Great Plains Toad (Anaxyrus cognatus)
Calling Great Plains Toad, Photo by Young Cage.
Editor’s Note: The scientific name is now Anaxyrus cognatus
To hear the call of this species, follow this link: http://amphibiaweb.org/cgi-bin/amphib_query?special=call&genus=Anaxyrus&species=cognatus
Bufo cognatus is a member of the true toad family and perhaps its most ubiquitous. Adult females can reach over 11.4 cm (4.5 in.) in length, while the male of the species tend to be slightly smaller and possess a large characteristic sausage-shaped vocal sac. Dorsal coloration can be light brown to gray, usually with an olive green hue. A prominent and distinctive “V” shaped boss is formed between the eyes where the cranial crests diverge. Commonly has two to three paired, irregular oval blotches on the dorsum that are separated by a faint mid-dorsal stripe. Hind foot has a large and dark metatarsal tubercle.
In Arizona, this species occurs statewide and is absent from only the Mogollon Rim and most of the White Mts. Found in all of Arizona’s warm and temperate grassland communities. It also enters sagebrush plains, mesquite woodlands, creosote flats, and has occasionally been found in high montane forest. Has adapted well to over-grazed grassland and areas overcome by agriculture.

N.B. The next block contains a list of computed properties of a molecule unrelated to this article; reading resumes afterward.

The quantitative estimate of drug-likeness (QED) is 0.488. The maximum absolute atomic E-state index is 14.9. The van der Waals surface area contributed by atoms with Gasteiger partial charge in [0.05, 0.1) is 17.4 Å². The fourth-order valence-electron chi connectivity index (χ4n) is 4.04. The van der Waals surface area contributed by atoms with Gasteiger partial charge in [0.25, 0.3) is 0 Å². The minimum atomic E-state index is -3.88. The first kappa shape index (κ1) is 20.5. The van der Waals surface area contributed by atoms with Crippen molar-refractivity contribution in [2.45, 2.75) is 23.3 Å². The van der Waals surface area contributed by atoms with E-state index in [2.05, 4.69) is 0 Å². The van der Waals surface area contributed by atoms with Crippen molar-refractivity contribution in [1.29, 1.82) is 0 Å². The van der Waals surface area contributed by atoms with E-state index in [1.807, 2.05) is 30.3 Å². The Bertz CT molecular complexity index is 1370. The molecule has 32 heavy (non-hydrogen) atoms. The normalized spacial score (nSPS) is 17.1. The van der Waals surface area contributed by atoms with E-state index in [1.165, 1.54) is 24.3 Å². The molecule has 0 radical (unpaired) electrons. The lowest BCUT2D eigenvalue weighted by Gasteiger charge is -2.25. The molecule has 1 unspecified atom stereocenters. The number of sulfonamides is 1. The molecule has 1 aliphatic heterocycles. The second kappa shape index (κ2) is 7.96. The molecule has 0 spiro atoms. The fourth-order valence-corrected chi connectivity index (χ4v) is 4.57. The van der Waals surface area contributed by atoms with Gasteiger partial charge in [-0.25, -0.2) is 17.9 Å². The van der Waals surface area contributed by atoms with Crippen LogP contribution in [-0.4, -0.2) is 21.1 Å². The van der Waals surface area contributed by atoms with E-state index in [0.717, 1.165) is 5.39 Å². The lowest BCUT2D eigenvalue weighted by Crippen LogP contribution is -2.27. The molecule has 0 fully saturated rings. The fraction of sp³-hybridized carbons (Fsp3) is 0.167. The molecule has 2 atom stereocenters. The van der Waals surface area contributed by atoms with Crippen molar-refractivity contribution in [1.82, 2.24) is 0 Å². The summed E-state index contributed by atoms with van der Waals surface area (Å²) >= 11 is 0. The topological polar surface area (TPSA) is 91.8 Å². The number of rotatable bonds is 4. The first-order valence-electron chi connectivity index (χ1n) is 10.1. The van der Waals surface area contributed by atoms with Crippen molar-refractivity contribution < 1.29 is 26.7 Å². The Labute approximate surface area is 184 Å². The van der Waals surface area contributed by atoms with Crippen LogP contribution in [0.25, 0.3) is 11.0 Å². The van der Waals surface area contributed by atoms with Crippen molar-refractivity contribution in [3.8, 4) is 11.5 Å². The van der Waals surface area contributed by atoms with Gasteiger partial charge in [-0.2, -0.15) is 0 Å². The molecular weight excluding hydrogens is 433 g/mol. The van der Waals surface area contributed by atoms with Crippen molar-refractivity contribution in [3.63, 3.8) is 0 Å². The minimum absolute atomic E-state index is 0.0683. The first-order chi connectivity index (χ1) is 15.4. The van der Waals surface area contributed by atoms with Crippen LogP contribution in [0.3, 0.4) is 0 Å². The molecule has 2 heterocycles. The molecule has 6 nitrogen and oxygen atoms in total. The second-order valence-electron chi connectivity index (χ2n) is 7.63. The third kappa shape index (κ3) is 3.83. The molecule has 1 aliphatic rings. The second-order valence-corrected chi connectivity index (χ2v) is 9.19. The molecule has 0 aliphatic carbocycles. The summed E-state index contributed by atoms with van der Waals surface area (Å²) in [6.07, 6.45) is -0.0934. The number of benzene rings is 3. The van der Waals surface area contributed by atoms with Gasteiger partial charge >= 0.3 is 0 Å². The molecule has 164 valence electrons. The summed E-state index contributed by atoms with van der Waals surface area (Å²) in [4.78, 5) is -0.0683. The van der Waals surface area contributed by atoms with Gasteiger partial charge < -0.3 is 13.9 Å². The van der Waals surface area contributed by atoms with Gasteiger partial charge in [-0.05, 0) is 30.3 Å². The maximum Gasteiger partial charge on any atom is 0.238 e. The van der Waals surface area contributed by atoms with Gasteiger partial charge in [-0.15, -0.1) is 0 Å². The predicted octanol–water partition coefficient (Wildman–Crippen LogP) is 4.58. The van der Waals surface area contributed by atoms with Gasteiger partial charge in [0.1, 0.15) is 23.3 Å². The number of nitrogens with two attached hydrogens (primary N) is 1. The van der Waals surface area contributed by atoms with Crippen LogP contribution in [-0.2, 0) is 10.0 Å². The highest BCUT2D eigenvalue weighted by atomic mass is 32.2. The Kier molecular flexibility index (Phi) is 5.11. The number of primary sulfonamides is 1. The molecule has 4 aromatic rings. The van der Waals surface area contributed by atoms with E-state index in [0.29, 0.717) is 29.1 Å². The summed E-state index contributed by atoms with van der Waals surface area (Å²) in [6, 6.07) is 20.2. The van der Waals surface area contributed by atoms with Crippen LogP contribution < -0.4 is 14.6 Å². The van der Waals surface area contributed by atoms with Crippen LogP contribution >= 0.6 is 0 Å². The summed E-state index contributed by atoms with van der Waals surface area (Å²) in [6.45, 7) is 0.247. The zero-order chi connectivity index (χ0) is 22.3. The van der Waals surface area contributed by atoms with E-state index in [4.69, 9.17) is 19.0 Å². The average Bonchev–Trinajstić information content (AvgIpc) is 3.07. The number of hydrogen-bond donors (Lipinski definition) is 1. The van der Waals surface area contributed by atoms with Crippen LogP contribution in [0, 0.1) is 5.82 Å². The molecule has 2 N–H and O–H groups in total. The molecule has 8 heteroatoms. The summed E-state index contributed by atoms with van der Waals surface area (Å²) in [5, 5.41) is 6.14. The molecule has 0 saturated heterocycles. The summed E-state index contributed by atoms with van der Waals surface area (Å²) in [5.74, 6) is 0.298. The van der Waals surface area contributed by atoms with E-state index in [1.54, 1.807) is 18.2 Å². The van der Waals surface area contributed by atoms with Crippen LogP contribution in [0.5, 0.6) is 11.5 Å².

One of the most prolific breeders in Arizona. Reproductive activity generally takes place during the summer monsoon season, however some toads may breed before the rains come in May and June at sites with permanent water. The breeding call is a loud metallic trill that averages 25 seconds in its duration. This species is most active on wet summer nights, when it’s possible to observe hundreds on roadways that transect suitable habitat.
This toad is often misidentified as Bufo woodhousei (Woodhouse toad). The two may be distinguished by B. cognatus’ “V” shaped boss and its (usually) paired blotches present on the dorsum.
Recent observations indicate that this toad may be out competing, thereby replacing other anuran species within its range. Abusive grazing and agriculture may be at least partly responsible.
Author: Erik F. Enderson
Originally published in the Sonoran Herpetologist 2002 (12 (15)).
For additional information on this species, please see the following volumes and pages in the Sonoran Herpetologist: 2003 Jan:9; 2004 Dec:118.